It can be seen from Table 8 that each of the catalyst examples 1 and 2 made using the modified H-type ZSM-5 zeolite with Ag borne therein exhibits a higher NO conversion rate at each temperature than that exhibited by the example 4 of the catalyst bearing no Ag. Example 3 containing Ag borne in the unmodified H-type ZSM-5 is inferior in characteristic to Examples 1 and 2.

FIG. 16 shows the relationship between the gas temperature and the NO conversion rate for the catalyst examples 1 to 4, The Examples 1 to 3 exhibits the maximum NO conversion rate in the gas temperature range of 400° C. to 500° C., as a result of bearing of Ag therein, and for the example 4, the No conversion rate is increased with rising of the gas temperature. Accordingly, it is possible to form a catalyst capable of exhibiting an NO conversion ability over a wider range of gas temperatures by combining each of the examples 1 to 3 with example 4.

FIG. 17 shows the relationship between the amount of Ag borne and the maximum NO conversion rate in catalyst example 1. It is clear from FIG. 17 that it is possible to improve the NO conversion ability by setting the amount CA of Ag borne in a range of 1% by weight ≦CA≦10% by weight.

FIG. 18 shows the relationship between the gas temperature and the HC and NO conversion rates for example 1. For comparison, the HC and NO conversion rates provided by the before-mentioned catalyst Pt/Al2 O3 are also given in FIG. 18.

It can be seen from FIG. 18 that for the catalyst example 1, the adsorption of RC by the modified H-type ZSM-5 zeolite containing Ag carried therein and the production of active CHO by the partial oxidation of HC are performed in the wide gas temperature range, and as a result, the NO conversion rate is increased more than the case where the Pt/Al2 O3 catalyst is used.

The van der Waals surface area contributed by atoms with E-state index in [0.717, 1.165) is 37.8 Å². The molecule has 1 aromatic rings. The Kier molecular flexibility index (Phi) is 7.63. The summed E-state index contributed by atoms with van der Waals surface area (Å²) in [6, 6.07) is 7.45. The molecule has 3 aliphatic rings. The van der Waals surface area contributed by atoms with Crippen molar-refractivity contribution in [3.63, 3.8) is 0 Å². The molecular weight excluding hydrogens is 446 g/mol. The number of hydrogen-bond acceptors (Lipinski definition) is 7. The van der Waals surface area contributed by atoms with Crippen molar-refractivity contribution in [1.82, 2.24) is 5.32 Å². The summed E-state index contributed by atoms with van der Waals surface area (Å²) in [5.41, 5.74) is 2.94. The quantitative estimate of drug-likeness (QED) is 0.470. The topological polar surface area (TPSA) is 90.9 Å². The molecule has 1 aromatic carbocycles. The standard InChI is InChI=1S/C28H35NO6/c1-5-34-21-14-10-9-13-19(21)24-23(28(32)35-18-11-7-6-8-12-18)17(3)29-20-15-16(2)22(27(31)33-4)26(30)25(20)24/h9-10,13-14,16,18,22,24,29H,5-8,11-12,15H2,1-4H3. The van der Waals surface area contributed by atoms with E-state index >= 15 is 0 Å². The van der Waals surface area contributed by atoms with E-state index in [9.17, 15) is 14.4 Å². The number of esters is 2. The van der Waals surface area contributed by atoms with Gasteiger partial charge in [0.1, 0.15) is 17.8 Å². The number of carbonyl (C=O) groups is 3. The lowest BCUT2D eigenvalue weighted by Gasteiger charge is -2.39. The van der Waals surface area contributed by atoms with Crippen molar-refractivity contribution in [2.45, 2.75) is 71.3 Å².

Embodiment 7

An example of an exhaust emission control catalyst according to this embodiment is formed from a mixture of cerium oxide (CeO2) having an average crystallite grain size D in a range of D<500 Å and LaCeO3 having a similar average crystalline grain size D, and a zeolite containing Ag carried therein as in Example 5. The content C of the mixture is set in a range of 20% by weight ≦C≦80% by weight; the contents C1 and C2 of CeO2 and LaCoO3 are set in a range of C1 -C2 ≧10% by weight, and the amount CA of Ag borne is set in a range of 1% by weight ≦CA≦10% by weight, as in embodiment 5.

Another example of an exhaust emission control catalyst is formed from includes LaCoO3 with Pt borne therein as in embodiment 3. In this case, the amount CA of Pt borne is set in a range of 0.01% by weight ≦CA≦0.5% by weight.

Various pellet-like catalysts were produced in the same manner as in embodiment 2 using the modified H-type ZSM-5 zeolite used in embodiment 2 with Ag borne therein, an unmodified H-type ZSM-5 zeolite with Ag borne therein, a modified H-type ZSM-5 zeolite with no Ag borne therein, CeO2, LaCoO3, and Pt/LaCoO3 with 0.03% by weight of Pt borne therein. These catalysts were subjected to an No conversion test similar to that described in embodiment 2.